Editorial: Student involvement: lack of interest or lack of time?

Bucknell Student Government (BSG) held two open forums to give students the opportunity to ask about the constitutional changes that will directly affect them prior to voting day. However, not a single student attended either of these forums.

Needless to say, members of BSG felt frustrated. They were disappointed at the turnout, or lack thereof. Similar constitution changes were downvoted by students one year ago. One theory as to why this happened is that the voters–namely, the students–were unaware of the meaning of these constitutional changes. BSG implemented these open forums this year prior to the vote in order to resolve the problem. BSG made it a priority to be transparent and informative to students.

Despite the opportunities to learn about these changes that will affect their lives on campus, student voters still remained unaware and uninvolved.

Sadly, this is not an isolated incident. This is just one instance that exemplifies an overwhelming problem on our campus–that is, one of student apathy.

It seems that unless something directly relates to them, students are disengaged. Some students tend to be unaware of campus events and student organizations in which they are not involved. It often seems that the only events that garner student support are the lectures with big-name speakers like Jane Goodall or RJ Mitte. This is disheartening to see, especially as a student publication that knows about every campus organization and event.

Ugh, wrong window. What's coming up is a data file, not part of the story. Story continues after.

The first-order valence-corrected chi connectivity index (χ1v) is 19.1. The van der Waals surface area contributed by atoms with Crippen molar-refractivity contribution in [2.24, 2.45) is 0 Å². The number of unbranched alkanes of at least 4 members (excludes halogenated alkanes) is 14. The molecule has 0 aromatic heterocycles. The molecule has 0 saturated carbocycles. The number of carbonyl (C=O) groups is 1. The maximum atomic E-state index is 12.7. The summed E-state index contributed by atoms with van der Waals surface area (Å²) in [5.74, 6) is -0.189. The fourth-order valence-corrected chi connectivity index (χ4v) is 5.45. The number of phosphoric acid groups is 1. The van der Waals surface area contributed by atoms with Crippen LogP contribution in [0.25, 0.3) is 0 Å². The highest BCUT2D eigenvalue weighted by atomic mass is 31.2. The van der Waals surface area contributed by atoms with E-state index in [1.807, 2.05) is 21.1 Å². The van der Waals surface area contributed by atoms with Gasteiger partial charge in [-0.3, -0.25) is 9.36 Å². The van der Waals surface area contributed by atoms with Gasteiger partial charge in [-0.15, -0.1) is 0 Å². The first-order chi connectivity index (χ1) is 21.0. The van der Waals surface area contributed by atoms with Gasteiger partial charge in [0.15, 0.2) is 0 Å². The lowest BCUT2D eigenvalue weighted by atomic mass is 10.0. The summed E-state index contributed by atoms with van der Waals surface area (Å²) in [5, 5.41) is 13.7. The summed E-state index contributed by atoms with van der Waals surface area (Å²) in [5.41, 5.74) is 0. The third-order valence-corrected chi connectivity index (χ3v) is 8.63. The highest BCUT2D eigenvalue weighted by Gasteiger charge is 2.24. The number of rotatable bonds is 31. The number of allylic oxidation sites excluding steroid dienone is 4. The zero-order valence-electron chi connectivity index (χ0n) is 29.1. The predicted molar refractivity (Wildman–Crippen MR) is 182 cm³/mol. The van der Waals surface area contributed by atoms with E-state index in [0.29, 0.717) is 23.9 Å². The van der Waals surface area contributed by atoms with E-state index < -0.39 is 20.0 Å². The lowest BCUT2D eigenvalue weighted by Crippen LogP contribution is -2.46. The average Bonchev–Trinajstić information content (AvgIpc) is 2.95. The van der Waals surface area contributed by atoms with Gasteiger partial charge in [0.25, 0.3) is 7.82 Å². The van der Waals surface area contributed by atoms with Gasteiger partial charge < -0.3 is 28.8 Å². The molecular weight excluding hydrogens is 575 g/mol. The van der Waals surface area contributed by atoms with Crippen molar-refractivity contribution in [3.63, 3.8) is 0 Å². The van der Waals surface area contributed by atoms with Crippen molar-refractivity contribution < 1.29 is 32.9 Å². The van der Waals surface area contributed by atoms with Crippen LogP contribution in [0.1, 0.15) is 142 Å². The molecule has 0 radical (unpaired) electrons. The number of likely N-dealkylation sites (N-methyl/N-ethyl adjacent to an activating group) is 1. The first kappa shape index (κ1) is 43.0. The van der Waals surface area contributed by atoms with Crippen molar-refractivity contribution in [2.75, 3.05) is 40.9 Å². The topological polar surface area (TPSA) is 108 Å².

On the other hand, some students don’t try to be apathetic. Student involvement in athletics and clubs might be indirectly responsible for this campus climate that appears as indifference. Some students might not have the time or the energy to seek out new campus activities on a regular basis. For example, student-athletes spend at least 20 hours devoted to their sport in addition to their academic commitments, making it difficult to attend any other events.

Still, there is apathy at some of the most basic levels. Conversations around campus seem to revolve mainly around social interactions. It would be nice to hear conversations about campus events or current events outside of the campus bubble. Some students get their “news” by rumors circulating around campus via word of mouth or, even worse, resources like Yik Yak. It seems as if some students do not care enough to investigate on their own. Again, the theme runs through: so long as something isn’t directly impacting them, students just do not care enough.

College is a time for students to be engaged. We only have a short time on this campus, and we should make the most of it. It is a time to learn from each other, be it attending events or conversing with friends about them.

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